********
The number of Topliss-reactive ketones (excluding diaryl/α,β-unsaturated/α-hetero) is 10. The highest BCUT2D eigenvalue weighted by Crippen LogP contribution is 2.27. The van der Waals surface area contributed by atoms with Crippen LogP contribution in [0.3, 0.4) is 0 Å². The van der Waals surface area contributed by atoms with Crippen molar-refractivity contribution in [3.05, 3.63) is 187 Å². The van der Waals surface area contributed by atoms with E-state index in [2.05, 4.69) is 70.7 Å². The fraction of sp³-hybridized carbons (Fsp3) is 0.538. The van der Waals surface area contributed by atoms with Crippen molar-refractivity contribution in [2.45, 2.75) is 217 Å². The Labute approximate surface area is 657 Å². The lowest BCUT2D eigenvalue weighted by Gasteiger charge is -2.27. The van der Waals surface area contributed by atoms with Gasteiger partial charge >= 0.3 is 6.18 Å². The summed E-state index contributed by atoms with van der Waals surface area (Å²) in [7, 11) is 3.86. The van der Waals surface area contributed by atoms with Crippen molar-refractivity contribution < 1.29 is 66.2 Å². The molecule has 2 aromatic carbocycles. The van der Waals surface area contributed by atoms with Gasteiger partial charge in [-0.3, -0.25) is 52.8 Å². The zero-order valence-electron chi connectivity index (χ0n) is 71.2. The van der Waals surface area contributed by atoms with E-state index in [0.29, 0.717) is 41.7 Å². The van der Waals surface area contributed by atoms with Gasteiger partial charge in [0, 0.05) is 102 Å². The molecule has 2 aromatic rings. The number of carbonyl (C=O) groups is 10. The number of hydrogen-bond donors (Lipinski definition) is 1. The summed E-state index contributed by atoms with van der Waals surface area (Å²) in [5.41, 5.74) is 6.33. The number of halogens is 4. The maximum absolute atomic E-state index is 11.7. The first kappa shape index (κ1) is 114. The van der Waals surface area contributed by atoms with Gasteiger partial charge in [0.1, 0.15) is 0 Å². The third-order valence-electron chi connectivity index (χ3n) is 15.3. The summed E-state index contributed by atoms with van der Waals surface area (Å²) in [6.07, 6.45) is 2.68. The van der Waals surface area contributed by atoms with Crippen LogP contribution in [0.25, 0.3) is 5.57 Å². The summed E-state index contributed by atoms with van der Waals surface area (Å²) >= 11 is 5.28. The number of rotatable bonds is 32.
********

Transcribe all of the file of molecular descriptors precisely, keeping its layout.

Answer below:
The number of Topliss-reactive ketones (excluding diaryl/α,β-unsaturated/α-hetero) is 10. The highest BCUT2D eigenvalue weighted by Crippen LogP contribution is 2.27. The van der Waals surface area contributed by atoms with Crippen LogP contribution in [0.3, 0.4) is 0 Å². The van der Waals surface area contributed by atoms with Crippen molar-refractivity contribution in [3.05, 3.63) is 187 Å². The van der Waals surface area contributed by atoms with E-state index in [2.05, 4.69) is 70.7 Å². The fraction of sp³-hybridized carbons (Fsp3) is 0.538. The van der Waals surface area contributed by atoms with Crippen molar-refractivity contribution in [2.45, 2.75) is 217 Å². The Labute approximate surface area is 657 Å². The lowest BCUT2D eigenvalue weighted by Gasteiger charge is -2.27. The van der Waals surface area contributed by atoms with Gasteiger partial charge >= 0.3 is 6.18 Å². The summed E-state index contributed by atoms with van der Waals surface area (Å²) in [7, 11) is 3.86. The van der Waals surface area contributed by atoms with Crippen molar-refractivity contribution < 1.29 is 66.2 Å². The molecule has 2 aromatic carbocycles. The van der Waals surface area contributed by atoms with Gasteiger partial charge in [-0.3, -0.25) is 52.8 Å². The zero-order valence-electron chi connectivity index (χ0n) is 71.2. The van der Waals surface area contributed by atoms with E-state index in [0.29, 0.717) is 41.7 Å². The van der Waals surface area contributed by atoms with Gasteiger partial charge in [0, 0.05) is 102 Å². The molecule has 2 aromatic rings. The number of carbonyl (C=O) groups is 10. The number of hydrogen-bond donors (Lipinski definition) is 1. The summed E-state index contributed by atoms with van der Waals surface area (Å²) in [5.41, 5.74) is 6.33. The number of halogens is 4. The maximum absolute atomic E-state index is 11.7. The first kappa shape index (κ1) is 114. The van der Waals surface area contributed by atoms with Gasteiger partial charge in [0.1, 0.15) is 0 Å². The third-order valence-electron chi connectivity index (χ3n) is 15.3. The summed E-state index contributed by atoms with van der Waals surface area (Å²) in [6.07, 6.45) is 2.68. The van der Waals surface area contributed by atoms with Crippen LogP contribution in [0.25, 0.3) is 5.57 Å². The summed E-state index contributed by atoms with van der Waals surface area (Å²) >= 11 is 5.28. The number of rotatable bonds is 32.